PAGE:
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As far as I understand, you receive an output from a quantum computer for an algorithm in the form of an amplitude, which is one of the many states your qubits may be in, however this amplitude is a complex number.

I understand that you have to square the amplitude to find the probability of finding that amplitude, but how do you convert that original amplitude into something relevant to the problem (i.e. that 3*5=15)? Is there coding within the algorithm to change the amplitude into a malleable answer?

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The way that the amplitudes are relevant, in general, is that the quantum states allow you to prepare probability distributions over measurement outcomes, in which you are quite likely to get a result which contains meaningful information. Unfortunately, "meaningful information" is quite an open-ended concept: there are many ways that you could use a piece of data to do something useful. Are you looking for a demonstration of a meaningful quantum algorithm? –  Niel de Beaudrap Nov 1 '12 at 20:21
    
No, I am confused as to how you get from a system of qubits, let's say their state is (010), to a binary number on a quantum register. –  Sebastian Strug Nov 1 '12 at 22:16
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2 Answers

The state of a qubit, or of a collection of qubits, is given by a state vector. However, most people would say that the output of a quantum computer is in fact the result of a measurement, which transforms the state into one which indicates a single outcome.

There are many ways to approach this, but the simplest one to describe mathematically is complete measurement in the standard basis. In this case, you transform a quantum state on $n$ qubits into an $n$-bit string.

Suppose that you have a state $|\psi\rangle \in \mathbb C^{2^n}$ on $n$ qubits, given by $$ |\psi\rangle \;=\; \sum_{x \in \{0,1\}^n} \!u_x \;|x_1 x_2 \cdots x_n \rangle \;, \quad \text{such that } \sum\limits_{x\in\{0,1\}^n} \!|u_x|^2 = 1 .$$

In order to get a classical output from a quantum computer, one thing you can do is to perform a complete measurement in the standard basis. What this means is that we collapse the state to some single output vector $y \in \{0,1\}^n$. We get different bit-strings $y$ with different probabilities, governed by the formula $$ \Pr\nolimits_\psi(y) \;=\; \Bigl| \langle y | \psi \rangle \Bigr|^2 \;=\; \left| \sum_{x \in \{0,1\}^n} \!u_x \; \langle y_1 y_2 \cdots y_n | x_1 x_2 \cdots x_n \rangle \right|^2 \;=\; \left| u_y \right|^2 \;. $$ The outcome is then just a random output string $y \in \{0,1\}^n$, where the probabilities are given by the non-negative real numbers $|u_y|^2$. Afterwards, you can compute with the measurement result $y \in \{0,1\}^n$ however you like, with a classical computer.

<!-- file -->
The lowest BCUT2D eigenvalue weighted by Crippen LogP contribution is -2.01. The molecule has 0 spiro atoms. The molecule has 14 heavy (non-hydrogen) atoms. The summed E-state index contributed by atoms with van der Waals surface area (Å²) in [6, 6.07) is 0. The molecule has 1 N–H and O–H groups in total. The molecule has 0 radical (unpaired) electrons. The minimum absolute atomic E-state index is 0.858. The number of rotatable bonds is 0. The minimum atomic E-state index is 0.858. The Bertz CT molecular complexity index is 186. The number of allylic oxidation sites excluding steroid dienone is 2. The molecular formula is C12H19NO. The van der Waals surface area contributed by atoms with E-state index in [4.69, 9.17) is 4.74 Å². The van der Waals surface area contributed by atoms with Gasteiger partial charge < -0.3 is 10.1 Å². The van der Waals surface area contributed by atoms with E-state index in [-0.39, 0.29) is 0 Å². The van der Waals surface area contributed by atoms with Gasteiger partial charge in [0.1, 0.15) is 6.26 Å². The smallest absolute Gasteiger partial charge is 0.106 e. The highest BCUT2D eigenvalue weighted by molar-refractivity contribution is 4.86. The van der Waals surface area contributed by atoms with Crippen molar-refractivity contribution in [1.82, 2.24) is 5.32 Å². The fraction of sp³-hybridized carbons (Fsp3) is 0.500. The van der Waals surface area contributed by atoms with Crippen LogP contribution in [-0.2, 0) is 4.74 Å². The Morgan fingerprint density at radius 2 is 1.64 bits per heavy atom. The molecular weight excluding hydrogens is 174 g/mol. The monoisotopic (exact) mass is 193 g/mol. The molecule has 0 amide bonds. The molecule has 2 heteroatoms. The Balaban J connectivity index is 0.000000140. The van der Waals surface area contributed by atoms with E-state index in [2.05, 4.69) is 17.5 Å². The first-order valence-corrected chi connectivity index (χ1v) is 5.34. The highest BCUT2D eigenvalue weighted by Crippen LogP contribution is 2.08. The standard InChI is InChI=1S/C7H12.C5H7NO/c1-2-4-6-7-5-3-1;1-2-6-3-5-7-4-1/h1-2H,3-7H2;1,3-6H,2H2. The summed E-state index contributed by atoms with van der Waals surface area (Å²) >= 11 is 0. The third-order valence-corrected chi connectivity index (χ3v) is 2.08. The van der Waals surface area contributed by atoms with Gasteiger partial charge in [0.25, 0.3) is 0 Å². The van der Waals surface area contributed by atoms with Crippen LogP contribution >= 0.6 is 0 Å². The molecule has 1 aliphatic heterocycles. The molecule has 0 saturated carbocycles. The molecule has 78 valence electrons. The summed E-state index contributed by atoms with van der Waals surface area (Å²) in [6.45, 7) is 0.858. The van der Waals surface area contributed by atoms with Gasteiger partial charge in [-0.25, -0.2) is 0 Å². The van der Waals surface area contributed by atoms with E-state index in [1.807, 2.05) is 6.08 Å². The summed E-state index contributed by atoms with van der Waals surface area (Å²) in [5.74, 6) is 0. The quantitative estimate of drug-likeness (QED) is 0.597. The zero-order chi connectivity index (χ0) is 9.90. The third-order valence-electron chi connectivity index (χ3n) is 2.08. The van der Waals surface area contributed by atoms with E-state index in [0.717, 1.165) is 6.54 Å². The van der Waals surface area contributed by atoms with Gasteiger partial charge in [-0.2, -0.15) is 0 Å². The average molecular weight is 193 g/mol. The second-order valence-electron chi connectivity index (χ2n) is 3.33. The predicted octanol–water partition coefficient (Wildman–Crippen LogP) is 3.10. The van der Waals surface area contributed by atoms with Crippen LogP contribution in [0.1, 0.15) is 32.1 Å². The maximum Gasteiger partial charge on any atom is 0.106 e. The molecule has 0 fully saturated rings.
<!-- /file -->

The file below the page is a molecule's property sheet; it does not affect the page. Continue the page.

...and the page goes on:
It's possible to describe performing a measurement only on a single bit, or with respect to bases other than the standard basis, but that's not really necessary to answer your question; measuring all of the qubits is certainly something you can do, and it's enough to get classical outputs from quantum computations.

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Let me answer by an example that might be helpful for understanding this issue (without formally answering your question).

Assume that you put "15" as an input into a quantum-algorithm that factors numbers.

Now, the output $\lvert \phi \rangle \in (\mathbb{C^2})^{\otimes3}$ is a 3-qubit state (representing an integer in [1,8] in the computational basis), which has the following probabilities ("amplitudes") when measured ($M$) in that basis:

$\lvert \phi \rangle \stackrel{M}{\to} 1$ w.p. $p_1=0$
$\lvert \phi \rangle \stackrel{M}{\to}2$ w.p. $p_2=0$
$\lvert \phi \rangle \stackrel{M}{\to}3$ w.p. $p_3=0.5$
$\lvert \phi \rangle \stackrel{M}{\to}4$ w.p. $p_4=0.001$
$\lvert \phi \rangle \stackrel{M}{\to}5$ w.p. $p_5=0.499$
$\lvert \phi \rangle \stackrel{M}{\to}6,7,8$ w.p $p_6=p_7=p_8=0$

(numbers are just for fun.. Not real numbers)

Does it make sense how the output's probabilities are actually very relevant to the problem?

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Thank you, it does. However it seems a little bit farfetched that the 3rd possible amplitude corresponds to the integer 3, so the question still remains, how would you convert 'the 3rd amplitude having a high probability' into the integer 4, (if this was how they corresponded). Or am I wrong and the amplitudes do correspond to integers? Otherwise, how do we 'sort' these amplitudes. I.e. are they numbered p1, p2, p3 etc in from lowest (if that is the correct term) possible state (000) to highest (111)? –  Sebastian Strug Nov 1 '12 at 18:02
    
If we forget that there are amplitudes at all, how do we get from a certain state of a system (i.e. 010) to a binary number for example on a quantum register? –  Sebastian Strug Nov 1 '12 at 22:14
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